Workout Motivation Barriers and How to Overcome Them

Last updated on May 18th, 2020

Time to Read: 9 minutes

We all have that friend that caught the fitness bug. They post on social media about reaching their fat loss and muscle gain goals with minimal effort. Workout motivation isn’t a problem for them like it is everybody else. They look better than when you first friended them. They seem proud of their progress and are generally in a better mood. While others seem to achieve dramatic results, the truth is that getting into shape is a gradual process. The main motivation to get in shape should not come from measuring the progress of other people, but from setting your own fitness goals. You may not achieve results overnight, but with consistency, you are likely to see a major improvement in the way you look and feel in a relatively short amount of time.

Workout Motivation at the Forefront: You Will Look and Feel Better

Kids are encouraged early on to exercise on a regular basis. That is the reason every school has a gym class, and parents encourage participation in sports. However, few of us learn why exercise is beneficial. Yes, you’ll look better, but it isn’t just about losing weight or looking like a model. Exercise has positive effects on virtually every aspect of our health.

Regular exercise reduces the risk of heart attack and stroke. It can relieve stress and improve emotional well-being. With aerobic exercise, the body produces endorphins, which are the body’s own morphine. Endorphins are responsible for what is often called “runner’s high” and can give the mood a lift and relieve pain. Working out on a regular basis can strengthen every part of the body and encourage it to work more efficiently. Exercise, along with diet, can reverse obesity, which is linked to serious illnesses, such as heart disease and diabetes. 

The question “Why exercise?” should be revised to “Why not exercise?” The benefits of becoming physically active are numerous, and getting off the couch and starting to move may be one of the best ways to improve your health, self-image, and mood.

The Main Obstacles to Workout Motivation and How to Overcome Them

According to a Harvard survey, the most common reasons people who want to start an exercise routine have trouble getting started are: 

  • not enough time
  • travel
  • family obligations
  • fear of getting injured
  • not having the right information or knowledge for exercise
  • underlying health conditions
  • lack of expertise
  • not enough money, resources, or equipment
  • no motivation

Almost everyone who is in shape now experienced these obstacles in the beginning and may still feel discouraged from time to time. Don’t let these get in the way of your workout motivation. There are many strategies for how to deal with these challenges and to get started on the road to a healthier body and mind. If you’re like many others and struggle with these common barriers to entry, read on for some proven strategies to overcome them.

Lack of Time

workout time

Not having enough time is one of the most common reasons cited for not starting a fitness routine. Between family obligations, a full work schedule and much needed downtime, it may be hard to figure out where to fit a 30-minute jog or weight routine into a jam-packed day.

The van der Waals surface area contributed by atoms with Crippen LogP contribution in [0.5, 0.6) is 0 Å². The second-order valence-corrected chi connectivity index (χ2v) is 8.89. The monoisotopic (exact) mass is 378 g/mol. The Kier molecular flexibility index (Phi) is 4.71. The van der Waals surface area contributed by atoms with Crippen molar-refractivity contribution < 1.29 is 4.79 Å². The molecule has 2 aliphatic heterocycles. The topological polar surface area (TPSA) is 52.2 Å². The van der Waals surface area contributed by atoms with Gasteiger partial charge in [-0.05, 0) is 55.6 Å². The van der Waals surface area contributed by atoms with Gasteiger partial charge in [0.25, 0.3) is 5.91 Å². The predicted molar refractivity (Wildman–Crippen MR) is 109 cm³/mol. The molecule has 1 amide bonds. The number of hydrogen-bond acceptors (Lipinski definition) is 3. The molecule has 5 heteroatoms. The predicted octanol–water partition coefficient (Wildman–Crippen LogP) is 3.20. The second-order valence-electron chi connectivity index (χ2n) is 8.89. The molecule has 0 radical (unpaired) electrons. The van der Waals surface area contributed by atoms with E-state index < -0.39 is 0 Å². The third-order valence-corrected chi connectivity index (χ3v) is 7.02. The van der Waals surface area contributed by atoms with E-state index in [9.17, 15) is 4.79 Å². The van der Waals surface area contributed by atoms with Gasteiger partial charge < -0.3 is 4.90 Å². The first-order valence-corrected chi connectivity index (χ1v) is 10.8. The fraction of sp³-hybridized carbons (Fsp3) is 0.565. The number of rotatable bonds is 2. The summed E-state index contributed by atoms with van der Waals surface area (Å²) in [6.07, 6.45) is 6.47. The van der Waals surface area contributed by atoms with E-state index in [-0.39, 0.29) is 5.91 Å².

The best way to fit something in you may not otherwise have time for is to literally make time. This means adding it to your calendar just as you would a meeting with a client or a teacher. Since developing a fitness routine is not the same as a one-time meeting, look at your schedule over the course of a week and figure out where you have some extra time. Is there an hour between coming home from work and preparing dinner during which you can fit in a zumba routine online or a jog a few times around the block? Do you really need to sit down and binge Netflix for three hours after dinner? Find those pockets of time and put them on your schedule.

Another way of making time for fitness is to incorporate it into your existing routine. This may mean walking, jogging, or biking to work. It may take you a bit more time than driving or taking the subway, but at least you don’t have to remember to work out before or after work. Some people use their lunch hour for exercise. This can work well if you have access to a shower and a place to change your clothes at work.

Searching, Digging, Longing for Workout Motivation

I would love to exercise, but I’m too lazy. 

This may be just a flippant remark, because few of us are genuinely lazy, but the response may reflect a self-fulfilling prophecy. If we feel we are “too lazy” to do something, we may block our own motivation for doing it. The fact that we want to get in shape is evidence of some degree of motivation. Translating that desire into action is a challenge, but the right strategies can make the transition successful.

The secret ingredient for workout motivation is inspiration. We are all inspired by different things. You may feel motivated to exercise when you see pictures your childhood friend has posted on Facebook of his success with weight lifting or running a marathon. Other people may find that discouraging rather than inspiring. Think about what makes you want to get off your couch and get fit. Is it the idea of having toned muscles? Losing weight? Or simply the joy of taking a deep breath and feeling healthy?

Use that image or feeling as a kind of meditation or visualization the next time you feel like putting off getting in shape. You may want to put a picture on your phone or in your room that inspires you to want to get in shape. Before you go to bed, think about your fitness goals and remind yourself in the morning. Motivation is the art of convincing yourself, and we all know, deep down, what works best for us.